The permafrost part of the land component was already in place – it was developed for Chris’s PhD thesis, and implemented in a previous paper. It involves converting the existing single-layer soil model to a multi-layer model where some layers can be frozen year-round. Also, instead of the four RCP scenarios, the authors used DEPs (Diagnosed Emission Pathways): exactly the same as RCPs, except that CO2 emissions, rather than concentrations, are given to the model as input. This was necessary so that extra emissions from permafrost thaw would be taken into account by concentration values calculated at the time.

As a result, permafrost added an extra 44, 104, 185, and 279 ppm of CO2 to the atmosphere for DEP 2.6, 4.5, 6.0, and 8.5 respectively. However, the extra warming by 2100 was about the same for each DEP, with central estimates around 0.25 °C. Interestingly, the logarithmic effect of CO2 on climate (adding 10 ppm to the atmosphere causes more warming when the background concentration is 300 ppm than when it is 400 ppm) managed to cancel out the increasing amounts of permafrost thaw. By 2300, the central estimates of extra warming were more variable, and ranged from 0.13 to 1.69 °C when full uncertainty ranges were taken into account. Altering climate sensitivity (by means of an artificial feedback), in particular, had a large effect.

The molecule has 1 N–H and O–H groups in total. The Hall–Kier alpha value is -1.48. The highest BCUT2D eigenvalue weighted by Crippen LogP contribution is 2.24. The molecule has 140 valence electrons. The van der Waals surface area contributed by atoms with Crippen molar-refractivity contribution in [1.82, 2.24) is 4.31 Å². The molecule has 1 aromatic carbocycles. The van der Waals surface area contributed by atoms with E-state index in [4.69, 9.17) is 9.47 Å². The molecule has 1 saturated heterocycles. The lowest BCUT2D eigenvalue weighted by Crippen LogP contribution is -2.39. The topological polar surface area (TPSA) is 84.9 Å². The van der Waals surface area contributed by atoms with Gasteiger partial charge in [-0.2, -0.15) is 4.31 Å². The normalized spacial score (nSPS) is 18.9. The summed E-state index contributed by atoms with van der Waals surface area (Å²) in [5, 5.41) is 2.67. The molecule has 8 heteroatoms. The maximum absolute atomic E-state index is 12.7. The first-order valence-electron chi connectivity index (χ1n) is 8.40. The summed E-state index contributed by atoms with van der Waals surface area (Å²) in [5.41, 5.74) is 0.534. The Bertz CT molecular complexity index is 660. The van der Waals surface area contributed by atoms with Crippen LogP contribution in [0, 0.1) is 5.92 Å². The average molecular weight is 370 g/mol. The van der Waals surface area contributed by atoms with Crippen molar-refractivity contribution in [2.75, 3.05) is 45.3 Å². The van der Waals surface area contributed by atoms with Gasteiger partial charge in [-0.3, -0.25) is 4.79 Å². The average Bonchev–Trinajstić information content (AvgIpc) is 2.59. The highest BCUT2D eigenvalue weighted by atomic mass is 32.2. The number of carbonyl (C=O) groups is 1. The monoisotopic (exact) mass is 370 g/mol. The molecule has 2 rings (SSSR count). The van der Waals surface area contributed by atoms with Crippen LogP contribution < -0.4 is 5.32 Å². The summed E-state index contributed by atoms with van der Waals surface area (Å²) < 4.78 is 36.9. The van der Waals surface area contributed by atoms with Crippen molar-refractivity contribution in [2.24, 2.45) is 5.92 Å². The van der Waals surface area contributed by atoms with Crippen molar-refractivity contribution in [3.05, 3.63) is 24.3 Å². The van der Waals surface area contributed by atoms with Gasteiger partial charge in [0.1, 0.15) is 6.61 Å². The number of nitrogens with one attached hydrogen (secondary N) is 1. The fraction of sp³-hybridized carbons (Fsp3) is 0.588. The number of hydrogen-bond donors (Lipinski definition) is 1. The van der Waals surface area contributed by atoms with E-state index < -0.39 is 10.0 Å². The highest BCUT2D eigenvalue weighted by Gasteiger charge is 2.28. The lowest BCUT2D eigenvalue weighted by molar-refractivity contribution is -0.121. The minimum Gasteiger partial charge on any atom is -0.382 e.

As a result of the thawing permafrost, the land switched from a carbon sink (net CO2 absorber) to a carbon source (net CO2 emitter) decades earlier than it would have otherwise – before 2100 for every DEP. The ocean kept absorbing carbon, but in some scenarios the carbon source of the land outweighed the carbon sink of the ocean. That is, even without human emissions, the land was emitting more CO2 than the ocean could soak up. Concentrations kept climbing indefinitely, even if human emissions suddenly dropped to zero. This is the part of the paper that made me want to hide under my desk.

This scenario wasn’t too hard to reach, either – if climate sensitivity was greater than 3°C warming per doubling of CO2 (about a 50% chance, as 3°C is the median estimate by scientists today), and people followed DEP 8.5 to at least 2013 before stopping all emissions (a very intense scenario, but I wouldn’t underestimate our ability to dig up fossil fuels and burn them really fast), permafrost thaw ensured that CO2 concentrations kept rising on their own in a self-sustaining loop. The scenarios didn’t run past 2300, but I’m sure that if you left it long enough the ocean would eventually win and CO2 would start to fall. The ocean always wins in the end, but things can be pretty nasty until then.